You can cite many other kinds of rules: parents’ rules for their children, rules of etiquette, and so on. But I think they’re of the same logical form, they only differ in the frames in which they’re applied and in their general form of consequences.

Now the language used to express all these rules is pretty much the same: it always involves the use of modal verbs such as “should” and “must” and “may”, adjectives like “right” and “wrong”, and so they’re not always clearly distinguished in the literature.  For example moral and ethical codes are often conflated with religious codes. It’s true that often they do overlap, but more generally they’re not necessarily the same. You can have a moral code that’s independent of religion:  I think of examples like honor among thieves, or maybe desert traditions of hospitality.  And there are many religious codes, like how you perform a particular ritual, that have no particular ethical status at all, except in the context of what God will think of you.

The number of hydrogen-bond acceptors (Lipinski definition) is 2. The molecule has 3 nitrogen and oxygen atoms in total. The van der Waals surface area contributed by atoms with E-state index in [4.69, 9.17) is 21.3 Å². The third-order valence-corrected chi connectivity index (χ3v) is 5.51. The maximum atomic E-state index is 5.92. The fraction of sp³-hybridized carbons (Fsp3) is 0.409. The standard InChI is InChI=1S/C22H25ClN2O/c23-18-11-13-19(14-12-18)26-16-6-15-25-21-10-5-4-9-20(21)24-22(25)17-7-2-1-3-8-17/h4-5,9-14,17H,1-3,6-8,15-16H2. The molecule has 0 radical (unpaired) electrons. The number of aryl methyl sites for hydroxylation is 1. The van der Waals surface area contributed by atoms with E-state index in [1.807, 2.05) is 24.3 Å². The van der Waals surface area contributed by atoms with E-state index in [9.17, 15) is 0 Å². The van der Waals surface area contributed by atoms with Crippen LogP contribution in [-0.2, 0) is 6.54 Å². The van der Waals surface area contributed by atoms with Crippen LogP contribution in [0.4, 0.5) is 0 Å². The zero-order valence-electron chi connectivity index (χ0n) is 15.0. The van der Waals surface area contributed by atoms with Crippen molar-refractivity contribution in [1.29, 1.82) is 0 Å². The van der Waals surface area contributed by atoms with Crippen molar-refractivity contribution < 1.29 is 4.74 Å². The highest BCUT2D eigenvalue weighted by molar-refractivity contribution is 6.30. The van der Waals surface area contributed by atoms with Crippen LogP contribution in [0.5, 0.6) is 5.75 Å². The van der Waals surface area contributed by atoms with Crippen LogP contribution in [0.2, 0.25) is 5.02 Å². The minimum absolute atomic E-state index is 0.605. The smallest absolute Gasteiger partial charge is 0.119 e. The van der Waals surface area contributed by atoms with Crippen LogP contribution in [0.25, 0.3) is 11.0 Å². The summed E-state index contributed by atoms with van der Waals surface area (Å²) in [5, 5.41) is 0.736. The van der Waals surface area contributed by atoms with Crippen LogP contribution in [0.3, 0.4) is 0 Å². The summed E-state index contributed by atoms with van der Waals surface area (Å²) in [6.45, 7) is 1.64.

A lot of the literature on promises that I’ve some across conflates the contractual and ethical domain. They say that what’s the matter with breaking promises is that it’s bad. People will disapprove of you of you break your promises. They miss the contractual part:  if you break a promise the person to whom you’ve made the promise has very specific contractual rights, namely that’s the person who gets to say “ I want this person punished”, or “I want my money back” or whatever it happens to be. Legal contracts have consequences in both contractual and legal domains. And a particular action can have different consequences in different normative domains.  The classical case is the evil landlord in the melodrama who is foreclosing on the poor widow.  It’s his contractual right to do that, he’s allowed to do that by contract, but it’s taken to be morally bad. The other direction is non-violent resistance along the lines of Gandhi and Martin Luther King, which violates the legal code but is in conformance with what’s taken to be a higher moral code. So my sense is that at best legal and religious codes are usually intended as imperfect incarnations of a more inchoate sense of morality. Of course at worst they can be used to legitimate the raw exercise of power and have nothing to do with morality whatsoever.